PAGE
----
Digital sound archives can bring extinct birds (briefly) back to life

Colorized version of a 1935 photo of a male ivory-billed woodpecker, now believed to be extinct. Photographed by Arthur A. Allen. Forestry Images/Wikipedia, CC BY

by Hannah Hunter, Queen’s University, Ontario

When people think of extinct animals, they may picture taxidermy, skeletons, 19th-century illustrations or perhaps grainy black-and-white photographs. Until very recently, these were our only ways to encounter lost beings.

However, technological advances are making it possible to encounter extinct species in new ways. With a few clicks, we can listen to their voices.

In September 2021, the U.S. Fish & Wildlife Service recommended removing 23 apparently extinct species from the endangered species list. This group included 11 species of birds, as well as various aquatic creatures, a fruit bat and a Hawaiian plant.

Of the birds listed as likely extinct, six were recorded while they were still present: the Bachman’s warbler, ivory-billed woodpecker and four native Hawaiian and Pacific Island species: the bridled white-eye, Kauaʻi ʻōʻō, large Kauaʻi thrush (kāmaʻo), and poʻouli. Technology capable of recording bird sounds was developed only about a century ago, so these are some of the first now-extinct species whose songs have been preserved.

Drawing of two songbirds with yellow breasts and dark backs and wings.
A 1907 drawing of a male (left) and female (right) Bachman’s warbler by Harvard University zoologist Louis Agassiz. Wikipedia

A not-so-silent spring

These recordings are available on the Cornell Laboratory of Ornithology’s Macaulay Library website, a giant multimedia wildlife archive that holds more than 1 million audio recordings. It includes the sounds of 89% of all bird species on Earth as of 2020, along with photos and videos. The site includes modern sound recordings uploaded by hobbyists, professional sound recorders and scientists, as well as digitized historical recordings captured as long ago as 1929.

Scientists use these recordings to study questions such as how bird song evolved and how animals behave. The recordings are also accessible to the public. Macaulay Library director Mike Webster told me that he thinks of the recordings as time capsules: They let us hear what the world used to sound like and preserve our current sounds for the future.

In his view, all of the library’s recordings are precious. But sounds made by lost species are akin to priceless artworks, like a Rembrandt or a Van Gogh – the very definition of irreplaceable.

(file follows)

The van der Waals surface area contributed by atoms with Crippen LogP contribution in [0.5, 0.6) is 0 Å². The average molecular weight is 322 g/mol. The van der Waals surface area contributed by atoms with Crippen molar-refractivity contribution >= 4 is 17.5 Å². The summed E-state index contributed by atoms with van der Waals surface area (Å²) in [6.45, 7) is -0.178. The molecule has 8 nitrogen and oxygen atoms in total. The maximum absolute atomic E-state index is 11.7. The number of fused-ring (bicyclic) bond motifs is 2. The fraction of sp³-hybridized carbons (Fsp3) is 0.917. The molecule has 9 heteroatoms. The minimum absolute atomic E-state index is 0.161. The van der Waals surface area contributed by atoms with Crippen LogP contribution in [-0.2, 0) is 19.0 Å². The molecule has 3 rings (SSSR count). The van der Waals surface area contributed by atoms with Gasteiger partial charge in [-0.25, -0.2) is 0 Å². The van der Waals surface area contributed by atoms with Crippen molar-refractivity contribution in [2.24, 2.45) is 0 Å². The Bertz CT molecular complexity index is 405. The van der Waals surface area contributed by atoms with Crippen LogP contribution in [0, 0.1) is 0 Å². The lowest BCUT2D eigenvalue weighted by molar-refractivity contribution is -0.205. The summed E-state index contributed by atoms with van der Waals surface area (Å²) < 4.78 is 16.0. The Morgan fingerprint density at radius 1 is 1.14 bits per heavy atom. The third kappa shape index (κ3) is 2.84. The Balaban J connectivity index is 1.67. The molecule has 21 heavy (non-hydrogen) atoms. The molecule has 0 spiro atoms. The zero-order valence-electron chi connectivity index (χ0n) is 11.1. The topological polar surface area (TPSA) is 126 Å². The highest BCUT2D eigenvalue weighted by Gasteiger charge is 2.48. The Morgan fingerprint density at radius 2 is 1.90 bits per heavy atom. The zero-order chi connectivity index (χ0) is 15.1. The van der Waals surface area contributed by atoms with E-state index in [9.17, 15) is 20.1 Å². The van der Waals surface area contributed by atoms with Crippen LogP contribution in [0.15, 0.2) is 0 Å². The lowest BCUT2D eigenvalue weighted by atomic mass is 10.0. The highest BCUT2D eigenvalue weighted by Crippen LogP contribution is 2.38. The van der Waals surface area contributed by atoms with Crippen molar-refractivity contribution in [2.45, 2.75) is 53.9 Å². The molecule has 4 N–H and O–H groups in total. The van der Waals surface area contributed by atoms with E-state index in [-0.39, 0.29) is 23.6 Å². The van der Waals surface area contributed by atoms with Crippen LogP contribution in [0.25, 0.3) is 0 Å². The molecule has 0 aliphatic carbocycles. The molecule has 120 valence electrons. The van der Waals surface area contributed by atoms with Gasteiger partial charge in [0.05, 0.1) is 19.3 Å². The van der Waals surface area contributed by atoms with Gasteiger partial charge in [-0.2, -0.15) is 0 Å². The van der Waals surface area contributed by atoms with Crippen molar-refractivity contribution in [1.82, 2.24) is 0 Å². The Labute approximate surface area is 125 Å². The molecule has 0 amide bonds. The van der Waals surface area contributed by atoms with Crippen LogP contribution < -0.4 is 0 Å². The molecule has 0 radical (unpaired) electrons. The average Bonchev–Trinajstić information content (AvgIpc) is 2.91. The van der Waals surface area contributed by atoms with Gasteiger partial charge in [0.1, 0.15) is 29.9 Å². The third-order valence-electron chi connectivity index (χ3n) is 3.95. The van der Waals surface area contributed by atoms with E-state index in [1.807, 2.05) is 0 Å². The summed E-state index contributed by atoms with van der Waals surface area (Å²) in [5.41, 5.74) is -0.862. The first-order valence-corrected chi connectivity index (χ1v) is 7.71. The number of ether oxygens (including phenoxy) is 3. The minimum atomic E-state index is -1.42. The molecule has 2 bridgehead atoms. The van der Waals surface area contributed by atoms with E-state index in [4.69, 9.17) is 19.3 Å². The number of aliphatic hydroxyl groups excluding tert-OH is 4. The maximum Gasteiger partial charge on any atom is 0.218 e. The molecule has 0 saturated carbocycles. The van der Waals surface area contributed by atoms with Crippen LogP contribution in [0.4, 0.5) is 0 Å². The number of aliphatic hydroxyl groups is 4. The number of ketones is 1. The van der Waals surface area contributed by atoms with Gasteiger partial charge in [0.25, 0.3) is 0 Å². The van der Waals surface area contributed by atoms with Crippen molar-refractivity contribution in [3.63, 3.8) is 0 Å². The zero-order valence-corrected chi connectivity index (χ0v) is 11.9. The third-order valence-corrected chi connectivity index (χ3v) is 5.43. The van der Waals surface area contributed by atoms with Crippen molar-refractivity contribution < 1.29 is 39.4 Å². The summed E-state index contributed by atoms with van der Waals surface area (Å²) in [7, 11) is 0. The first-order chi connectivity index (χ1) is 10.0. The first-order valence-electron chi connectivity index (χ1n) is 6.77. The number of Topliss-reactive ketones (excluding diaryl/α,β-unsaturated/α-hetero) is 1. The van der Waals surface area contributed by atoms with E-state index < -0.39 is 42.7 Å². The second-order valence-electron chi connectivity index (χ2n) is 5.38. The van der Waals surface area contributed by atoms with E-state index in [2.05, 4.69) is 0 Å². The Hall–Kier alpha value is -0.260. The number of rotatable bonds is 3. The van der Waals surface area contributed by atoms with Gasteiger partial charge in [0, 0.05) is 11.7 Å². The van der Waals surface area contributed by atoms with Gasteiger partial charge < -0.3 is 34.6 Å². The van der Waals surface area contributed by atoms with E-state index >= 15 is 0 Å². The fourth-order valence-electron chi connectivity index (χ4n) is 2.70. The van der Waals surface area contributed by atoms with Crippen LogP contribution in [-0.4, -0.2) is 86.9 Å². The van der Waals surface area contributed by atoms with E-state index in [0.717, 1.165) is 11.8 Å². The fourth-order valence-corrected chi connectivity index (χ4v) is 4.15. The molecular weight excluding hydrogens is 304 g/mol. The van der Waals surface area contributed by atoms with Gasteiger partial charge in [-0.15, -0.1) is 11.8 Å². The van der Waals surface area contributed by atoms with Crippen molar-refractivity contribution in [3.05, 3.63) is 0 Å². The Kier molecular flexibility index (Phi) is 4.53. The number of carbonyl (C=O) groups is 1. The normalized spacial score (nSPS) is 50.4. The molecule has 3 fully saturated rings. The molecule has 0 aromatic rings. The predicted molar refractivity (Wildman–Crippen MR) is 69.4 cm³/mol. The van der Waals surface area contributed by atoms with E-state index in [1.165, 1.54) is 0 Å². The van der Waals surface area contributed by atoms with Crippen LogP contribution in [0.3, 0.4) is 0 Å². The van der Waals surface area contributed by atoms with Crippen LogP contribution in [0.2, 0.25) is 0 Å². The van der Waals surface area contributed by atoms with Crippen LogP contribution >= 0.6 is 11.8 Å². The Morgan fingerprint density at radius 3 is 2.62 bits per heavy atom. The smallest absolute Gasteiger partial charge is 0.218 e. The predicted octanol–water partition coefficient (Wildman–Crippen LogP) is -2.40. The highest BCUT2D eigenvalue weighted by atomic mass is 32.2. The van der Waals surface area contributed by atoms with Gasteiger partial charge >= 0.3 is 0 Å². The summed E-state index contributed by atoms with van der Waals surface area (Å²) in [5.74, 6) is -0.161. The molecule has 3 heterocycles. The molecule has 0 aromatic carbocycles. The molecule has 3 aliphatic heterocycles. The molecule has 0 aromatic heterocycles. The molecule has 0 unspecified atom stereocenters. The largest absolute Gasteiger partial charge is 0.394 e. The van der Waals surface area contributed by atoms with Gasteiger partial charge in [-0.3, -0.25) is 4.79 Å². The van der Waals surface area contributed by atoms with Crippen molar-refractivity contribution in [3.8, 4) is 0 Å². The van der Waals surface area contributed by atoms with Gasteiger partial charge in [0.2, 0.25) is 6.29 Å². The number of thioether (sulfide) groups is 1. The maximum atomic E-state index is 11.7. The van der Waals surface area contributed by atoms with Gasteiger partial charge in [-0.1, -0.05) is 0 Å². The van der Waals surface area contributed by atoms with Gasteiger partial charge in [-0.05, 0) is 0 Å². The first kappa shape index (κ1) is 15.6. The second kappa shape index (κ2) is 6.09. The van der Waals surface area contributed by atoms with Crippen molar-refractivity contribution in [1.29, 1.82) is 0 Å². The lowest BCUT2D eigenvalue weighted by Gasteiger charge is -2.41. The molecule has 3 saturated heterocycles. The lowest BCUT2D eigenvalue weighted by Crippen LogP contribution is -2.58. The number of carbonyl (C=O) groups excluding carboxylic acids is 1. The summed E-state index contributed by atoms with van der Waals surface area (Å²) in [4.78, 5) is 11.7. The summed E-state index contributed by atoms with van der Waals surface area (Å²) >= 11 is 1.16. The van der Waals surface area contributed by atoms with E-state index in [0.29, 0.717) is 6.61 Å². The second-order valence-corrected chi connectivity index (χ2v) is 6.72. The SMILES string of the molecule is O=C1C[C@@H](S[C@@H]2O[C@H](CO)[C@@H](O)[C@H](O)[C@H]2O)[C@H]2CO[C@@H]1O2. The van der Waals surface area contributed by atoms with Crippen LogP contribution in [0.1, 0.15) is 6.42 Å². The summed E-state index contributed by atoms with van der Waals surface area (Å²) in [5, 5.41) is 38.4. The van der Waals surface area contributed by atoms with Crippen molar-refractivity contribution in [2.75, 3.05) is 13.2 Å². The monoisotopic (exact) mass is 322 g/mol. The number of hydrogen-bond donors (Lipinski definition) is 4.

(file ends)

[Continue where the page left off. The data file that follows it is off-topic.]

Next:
Listen to a 1954 recording of the now-extinct Bachman’s warbler captured by Arthur A. Allen and Peter P. Kellogg, two of the earliest proponents of animal sound recording and co-founders of the institution that became the Macaulay Library.

Sadly, this new genre of extinct animal sounds is expected to grow. Birds have been hard hit by the current ecological crisis: In Canada and the U.S. alone, threats including habitat loss, toxic pesticides and free-ranging domestic cats have reduced bird populations by nearly 3 billion since 1970.

Rachel Carson’s 1962 book “Silent Spring” inspired a generation of American environmentalists by asserting that if humans continued the destructive behaviors Carson described, such as widespread use of pesticides, the nation could face a spring without birdsong. Sound recordings of extinct birds add a twist to this prediction by letting us hear what’s been lost.

To see the value of these recordings, let’s listen to two species: the ivory-billed woodpecker and the Kauaʻi ʻōʻō.

The Lord God Bird

The ivory-billed woodpecker, or ivorybill for short, is an iconic woodpecker species known as the “Lord God Bird” or “Holy Grail Bird” because of its striking appearance and extreme rarity. It was present in the southeastern U.S., with a subspecies in Cuba, but has dipped in and out of presumed extinction since the 1800s. The main causes of its decline are thought to be rapid large-scale deforestation after the Civil War and widespread culling by museum collectors.